Mar 31, 2015

Following last week’s 5-4 split decision, in which the Supreme Court affirmed the constitutionality of a federal law requiring the destruction of long-gun registry records, here are a few reactions.  Paul Daly notes that the dissent is likely to mark a beginning of sorts in the exploration of cooperative federalism:

Interestingly, the dissent was not especially radical in its use of cooperative federalism. Although the dissenters were convinced that the registry was a cooperative effort (at paras. 115-135), they did not strike down s. 29 as violating the principle of cooperative federalism. Rather, with the principle of cooperative federalism in mind, they closely analyzed whether s. 29 was truly an exercise of the federal power in respect of criminal law. In a passage that is likely to be cited in decisions and debates to come, they stated:

[T]he dismantling of a partnership like the one established with respect to gun control must be carried out in a manner that is compatible with the principle of federalism that underlies our Constitution. Thus, Parliament or a provincial legislature cannot adopt legislation to terminate such a partnership without taking into account the reasonably foreseeable consequences of the decision to do so for the other partner. The courts must, in considering whether legislation or a statutory provision having as its purpose to dismantle the partnership is constitutional, be aware of the impact of that legislation or provision on the other partner’s exercise of its powers, especially when the partner that terminates the relationship is intentionally bringing about that impact (at para. 153).

Léonid Sirota takes on the dissenters – all Quebec justices –for proposing an “unpragmatic” remedy – calling on the parties to negotiate a solution through the political process:

It is striking that, at the conclusion of an opinion that presents itself as attuned to the political realities, a pragmatic rebuttal to a rather dogmatic majority judgment the dissenters propose a remedy that would utterly fail to solve the dispute before it and result in protracted, acrimonious, and ultimately futile negotiations. This is not pragmatism, but either naïveté or a rather cynical bet that, as the negotiations drag on and on, the current federal government will be replaced by one more favourable to Québec’s claims later this year. More importantly though, in my view, the dissent’s proposed remedy amounts to an acknowledgement that Québec’s claim was ultimately political, not legal. “Co-operative federalism” was an attempt to bridge the gap between the two, but even for the dissent, it was not enough.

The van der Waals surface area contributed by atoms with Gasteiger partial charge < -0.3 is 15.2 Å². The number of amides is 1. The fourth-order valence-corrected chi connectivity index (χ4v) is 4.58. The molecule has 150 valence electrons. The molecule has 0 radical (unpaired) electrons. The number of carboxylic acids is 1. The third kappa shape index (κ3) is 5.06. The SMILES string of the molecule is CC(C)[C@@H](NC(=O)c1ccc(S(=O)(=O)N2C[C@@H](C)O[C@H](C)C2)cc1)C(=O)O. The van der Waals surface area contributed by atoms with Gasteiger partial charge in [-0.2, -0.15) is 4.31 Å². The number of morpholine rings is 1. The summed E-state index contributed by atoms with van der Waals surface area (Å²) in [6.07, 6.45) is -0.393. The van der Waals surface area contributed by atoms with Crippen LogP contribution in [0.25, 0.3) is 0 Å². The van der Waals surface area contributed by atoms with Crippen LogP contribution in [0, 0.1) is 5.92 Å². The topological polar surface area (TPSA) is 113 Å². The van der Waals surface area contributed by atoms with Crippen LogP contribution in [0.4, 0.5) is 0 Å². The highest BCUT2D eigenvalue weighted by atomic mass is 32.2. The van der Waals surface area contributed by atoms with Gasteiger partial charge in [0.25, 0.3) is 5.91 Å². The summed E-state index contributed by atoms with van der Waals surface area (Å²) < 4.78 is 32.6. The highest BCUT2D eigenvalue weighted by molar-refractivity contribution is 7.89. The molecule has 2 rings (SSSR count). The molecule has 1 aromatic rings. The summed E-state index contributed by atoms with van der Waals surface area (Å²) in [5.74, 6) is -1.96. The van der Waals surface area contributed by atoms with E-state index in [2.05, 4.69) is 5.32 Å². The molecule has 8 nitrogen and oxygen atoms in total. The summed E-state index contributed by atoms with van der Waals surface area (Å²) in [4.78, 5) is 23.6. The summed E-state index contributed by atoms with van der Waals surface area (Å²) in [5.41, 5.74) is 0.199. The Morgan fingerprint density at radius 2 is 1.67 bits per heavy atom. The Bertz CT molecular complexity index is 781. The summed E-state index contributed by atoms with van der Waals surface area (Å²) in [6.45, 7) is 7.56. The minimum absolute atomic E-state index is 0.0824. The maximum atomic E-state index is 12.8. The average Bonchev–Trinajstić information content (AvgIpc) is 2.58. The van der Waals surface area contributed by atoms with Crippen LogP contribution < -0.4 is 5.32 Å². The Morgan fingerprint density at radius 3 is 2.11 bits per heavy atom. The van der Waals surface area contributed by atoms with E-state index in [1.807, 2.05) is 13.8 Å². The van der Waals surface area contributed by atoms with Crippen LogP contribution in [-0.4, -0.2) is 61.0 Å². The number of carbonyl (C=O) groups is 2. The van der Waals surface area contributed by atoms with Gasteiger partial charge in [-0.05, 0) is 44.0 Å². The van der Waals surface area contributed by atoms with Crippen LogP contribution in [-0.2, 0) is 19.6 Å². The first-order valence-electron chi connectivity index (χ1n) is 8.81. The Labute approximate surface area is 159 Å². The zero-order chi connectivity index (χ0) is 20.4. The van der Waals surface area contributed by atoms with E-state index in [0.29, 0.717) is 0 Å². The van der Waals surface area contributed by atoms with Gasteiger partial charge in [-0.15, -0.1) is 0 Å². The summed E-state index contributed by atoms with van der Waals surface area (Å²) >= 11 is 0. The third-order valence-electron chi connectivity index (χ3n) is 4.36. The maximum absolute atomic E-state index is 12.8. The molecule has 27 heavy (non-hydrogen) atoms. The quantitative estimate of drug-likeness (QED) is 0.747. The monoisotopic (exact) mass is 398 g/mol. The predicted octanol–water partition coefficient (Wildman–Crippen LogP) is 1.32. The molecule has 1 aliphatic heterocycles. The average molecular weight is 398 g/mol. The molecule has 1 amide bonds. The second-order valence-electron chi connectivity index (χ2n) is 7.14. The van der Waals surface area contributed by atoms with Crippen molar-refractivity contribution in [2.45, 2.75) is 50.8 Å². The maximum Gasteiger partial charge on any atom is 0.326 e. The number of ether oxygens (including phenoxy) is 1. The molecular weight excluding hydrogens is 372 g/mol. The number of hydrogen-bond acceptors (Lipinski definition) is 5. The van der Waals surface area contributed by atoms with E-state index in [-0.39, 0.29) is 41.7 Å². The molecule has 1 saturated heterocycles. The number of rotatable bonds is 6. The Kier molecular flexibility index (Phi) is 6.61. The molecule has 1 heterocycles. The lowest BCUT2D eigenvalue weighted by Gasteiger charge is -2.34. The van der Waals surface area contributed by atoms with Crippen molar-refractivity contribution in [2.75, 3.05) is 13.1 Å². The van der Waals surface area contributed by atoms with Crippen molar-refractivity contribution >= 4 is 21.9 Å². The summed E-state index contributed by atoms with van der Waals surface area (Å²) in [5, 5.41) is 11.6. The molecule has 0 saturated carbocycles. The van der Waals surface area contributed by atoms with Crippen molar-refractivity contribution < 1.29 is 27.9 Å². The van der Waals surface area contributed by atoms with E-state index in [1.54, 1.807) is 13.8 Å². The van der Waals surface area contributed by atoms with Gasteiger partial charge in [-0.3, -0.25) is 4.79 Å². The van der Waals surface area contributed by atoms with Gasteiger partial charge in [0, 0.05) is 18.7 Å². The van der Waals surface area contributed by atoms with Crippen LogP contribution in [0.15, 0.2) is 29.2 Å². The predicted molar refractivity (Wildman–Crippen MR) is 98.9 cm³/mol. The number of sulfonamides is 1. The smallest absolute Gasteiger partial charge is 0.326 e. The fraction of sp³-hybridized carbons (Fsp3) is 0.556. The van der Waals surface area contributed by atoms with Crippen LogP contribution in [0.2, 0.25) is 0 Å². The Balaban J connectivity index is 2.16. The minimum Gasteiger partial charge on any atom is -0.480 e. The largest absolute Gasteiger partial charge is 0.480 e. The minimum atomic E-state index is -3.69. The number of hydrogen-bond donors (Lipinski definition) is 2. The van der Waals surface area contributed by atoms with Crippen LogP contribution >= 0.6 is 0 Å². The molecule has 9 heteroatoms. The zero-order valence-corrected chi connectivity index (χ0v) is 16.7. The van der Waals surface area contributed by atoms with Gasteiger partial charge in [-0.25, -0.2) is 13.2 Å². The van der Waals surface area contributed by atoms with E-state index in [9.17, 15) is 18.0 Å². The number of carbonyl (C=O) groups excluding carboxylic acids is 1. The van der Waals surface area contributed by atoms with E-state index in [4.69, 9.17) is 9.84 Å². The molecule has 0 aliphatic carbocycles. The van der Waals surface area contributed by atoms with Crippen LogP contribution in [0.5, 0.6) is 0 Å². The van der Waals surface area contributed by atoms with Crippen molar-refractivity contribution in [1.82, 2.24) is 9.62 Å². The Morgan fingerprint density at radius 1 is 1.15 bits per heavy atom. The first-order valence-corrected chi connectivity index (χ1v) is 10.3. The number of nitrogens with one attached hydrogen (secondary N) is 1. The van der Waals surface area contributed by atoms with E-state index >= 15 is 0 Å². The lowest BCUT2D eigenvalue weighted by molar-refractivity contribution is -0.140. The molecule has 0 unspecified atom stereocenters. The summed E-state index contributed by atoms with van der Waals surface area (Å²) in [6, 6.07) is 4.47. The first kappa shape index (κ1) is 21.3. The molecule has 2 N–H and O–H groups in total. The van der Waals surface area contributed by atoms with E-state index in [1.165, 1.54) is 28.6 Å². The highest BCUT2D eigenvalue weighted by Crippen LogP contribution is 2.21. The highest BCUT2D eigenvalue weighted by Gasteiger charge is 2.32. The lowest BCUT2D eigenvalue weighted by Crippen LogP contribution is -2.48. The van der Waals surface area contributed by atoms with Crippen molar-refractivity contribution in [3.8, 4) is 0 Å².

Yves Boisvert, on the other hand, calls out the government:

What an absurd, ideological waste.  This from a government which, not so long ago, presented itself as the champion of co-operative federalism… which now reveals its political and legal limitations. [Our translation]

Chantal Hébert points to a silver lining for Quebec:

By seeking a remedy based on the principle of co-operative federalism in the courts, Quebec undoubtedly hoped to limit the capacity of future federal governments to engage in such obstruction.

But federalism is a two-way street.

If the province had won the day, its victory could have opened a new flank to potential legal challenges to the way in which Quebec exercises its own legislative and constitutional powers, challenges based on the impact of its policies on the workings of federation.

That sounds like a big door to open just to get one’s hand on largely obsolete gun ownership files.